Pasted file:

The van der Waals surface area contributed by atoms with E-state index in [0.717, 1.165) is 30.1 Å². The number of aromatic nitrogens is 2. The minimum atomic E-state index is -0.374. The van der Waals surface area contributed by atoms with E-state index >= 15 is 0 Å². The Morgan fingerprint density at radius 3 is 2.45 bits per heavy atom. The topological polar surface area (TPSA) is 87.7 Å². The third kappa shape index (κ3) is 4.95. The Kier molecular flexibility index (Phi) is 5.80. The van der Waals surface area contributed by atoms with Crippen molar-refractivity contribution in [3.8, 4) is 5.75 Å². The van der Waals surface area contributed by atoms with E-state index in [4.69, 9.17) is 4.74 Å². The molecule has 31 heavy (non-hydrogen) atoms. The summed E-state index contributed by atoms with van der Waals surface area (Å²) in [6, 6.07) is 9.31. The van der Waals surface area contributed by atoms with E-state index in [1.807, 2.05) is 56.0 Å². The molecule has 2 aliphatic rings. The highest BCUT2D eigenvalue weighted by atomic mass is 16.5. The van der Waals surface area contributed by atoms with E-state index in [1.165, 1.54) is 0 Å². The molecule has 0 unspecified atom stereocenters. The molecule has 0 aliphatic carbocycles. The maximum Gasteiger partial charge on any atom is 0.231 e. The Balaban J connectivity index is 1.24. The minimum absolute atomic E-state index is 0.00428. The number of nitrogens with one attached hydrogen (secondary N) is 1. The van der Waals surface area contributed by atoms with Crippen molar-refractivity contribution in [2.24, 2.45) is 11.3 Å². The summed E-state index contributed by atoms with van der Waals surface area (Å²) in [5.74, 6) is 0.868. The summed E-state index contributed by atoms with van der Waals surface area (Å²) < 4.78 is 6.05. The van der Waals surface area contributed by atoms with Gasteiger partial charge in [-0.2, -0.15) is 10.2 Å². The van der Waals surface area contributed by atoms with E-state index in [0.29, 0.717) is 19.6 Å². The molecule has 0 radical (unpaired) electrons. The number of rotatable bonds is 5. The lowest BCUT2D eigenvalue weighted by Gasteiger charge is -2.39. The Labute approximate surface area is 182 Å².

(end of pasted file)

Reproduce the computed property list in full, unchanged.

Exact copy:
The van der Waals surface area contributed by atoms with E-state index in [0.717, 1.165) is 30.1 Å². The number of aromatic nitrogens is 2. The minimum atomic E-state index is -0.374. The van der Waals surface area contributed by atoms with E-state index >= 15 is 0 Å². The Morgan fingerprint density at radius 3 is 2.45 bits per heavy atom. The topological polar surface area (TPSA) is 87.7 Å². The third kappa shape index (κ3) is 4.95. The Kier molecular flexibility index (Phi) is 5.80. The van der Waals surface area contributed by atoms with Crippen molar-refractivity contribution in [3.8, 4) is 5.75 Å². The van der Waals surface area contributed by atoms with E-state index in [4.69, 9.17) is 4.74 Å². The molecule has 31 heavy (non-hydrogen) atoms. The summed E-state index contributed by atoms with van der Waals surface area (Å²) in [6, 6.07) is 9.31. The van der Waals surface area contributed by atoms with E-state index in [1.807, 2.05) is 56.0 Å². The molecule has 2 aliphatic rings. The highest BCUT2D eigenvalue weighted by atomic mass is 16.5. The van der Waals surface area contributed by atoms with E-state index in [1.165, 1.54) is 0 Å². The molecule has 0 unspecified atom stereocenters. The molecule has 0 aliphatic carbocycles. The maximum Gasteiger partial charge on any atom is 0.231 e. The Balaban J connectivity index is 1.24. The minimum absolute atomic E-state index is 0.00428. The number of nitrogens with one attached hydrogen (secondary N) is 1. The van der Waals surface area contributed by atoms with Crippen molar-refractivity contribution in [2.24, 2.45) is 11.3 Å². The summed E-state index contributed by atoms with van der Waals surface area (Å²) in [5.74, 6) is 0.868. The summed E-state index contributed by atoms with van der Waals surface area (Å²) < 4.78 is 6.05. The van der Waals surface area contributed by atoms with Gasteiger partial charge in [-0.2, -0.15) is 10.2 Å². The van der Waals surface area contributed by atoms with E-state index in [0.29, 0.717) is 19.6 Å². The molecule has 0 radical (unpaired) electrons. The number of rotatable bonds is 5. The lowest BCUT2D eigenvalue weighted by Gasteiger charge is -2.39. The Labute approximate surface area is 182 Å².